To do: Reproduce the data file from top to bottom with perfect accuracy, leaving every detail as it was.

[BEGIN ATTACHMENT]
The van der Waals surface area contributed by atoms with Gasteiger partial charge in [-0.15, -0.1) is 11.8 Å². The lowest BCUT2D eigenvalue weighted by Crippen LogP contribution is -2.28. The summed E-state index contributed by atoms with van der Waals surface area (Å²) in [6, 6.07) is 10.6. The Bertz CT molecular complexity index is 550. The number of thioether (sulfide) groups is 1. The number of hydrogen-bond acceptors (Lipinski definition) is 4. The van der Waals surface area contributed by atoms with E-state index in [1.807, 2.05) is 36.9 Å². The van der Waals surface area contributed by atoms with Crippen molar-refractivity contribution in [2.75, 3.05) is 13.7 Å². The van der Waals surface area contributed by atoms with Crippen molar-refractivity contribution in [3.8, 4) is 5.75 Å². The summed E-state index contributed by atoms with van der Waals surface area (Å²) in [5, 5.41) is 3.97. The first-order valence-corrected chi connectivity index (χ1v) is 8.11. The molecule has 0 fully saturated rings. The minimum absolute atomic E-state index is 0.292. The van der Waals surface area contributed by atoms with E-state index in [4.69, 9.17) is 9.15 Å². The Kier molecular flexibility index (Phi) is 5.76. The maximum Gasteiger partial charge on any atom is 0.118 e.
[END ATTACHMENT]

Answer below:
The van der Waals surface area contributed by atoms with Gasteiger partial charge in [-0.15, -0.1) is 11.8 Å². The lowest BCUT2D eigenvalue weighted by Crippen LogP contribution is -2.28. The summed E-state index contributed by atoms with van der Waals surface area (Å²) in [6, 6.07) is 10.6. The Bertz CT molecular complexity index is 550. The number of thioether (sulfide) groups is 1. The number of hydrogen-bond acceptors (Lipinski definition) is 4. The van der Waals surface area contributed by atoms with E-state index in [1.807, 2.05) is 36.9 Å². The van der Waals surface area contributed by atoms with Crippen molar-refractivity contribution in [2.75, 3.05) is 13.7 Å². The van der Waals surface area contributed by atoms with Crippen molar-refractivity contribution in [3.8, 4) is 5.75 Å². The summed E-state index contributed by atoms with van der Waals surface area (Å²) in [5, 5.41) is 3.97. The first-order valence-corrected chi connectivity index (χ1v) is 8.11. The molecule has 0 fully saturated rings. The minimum absolute atomic E-state index is 0.292. The van der Waals surface area contributed by atoms with E-state index in [4.69, 9.17) is 9.15 Å². The Kier molecular flexibility index (Phi) is 5.76. The maximum Gasteiger partial charge on any atom is 0.118 e.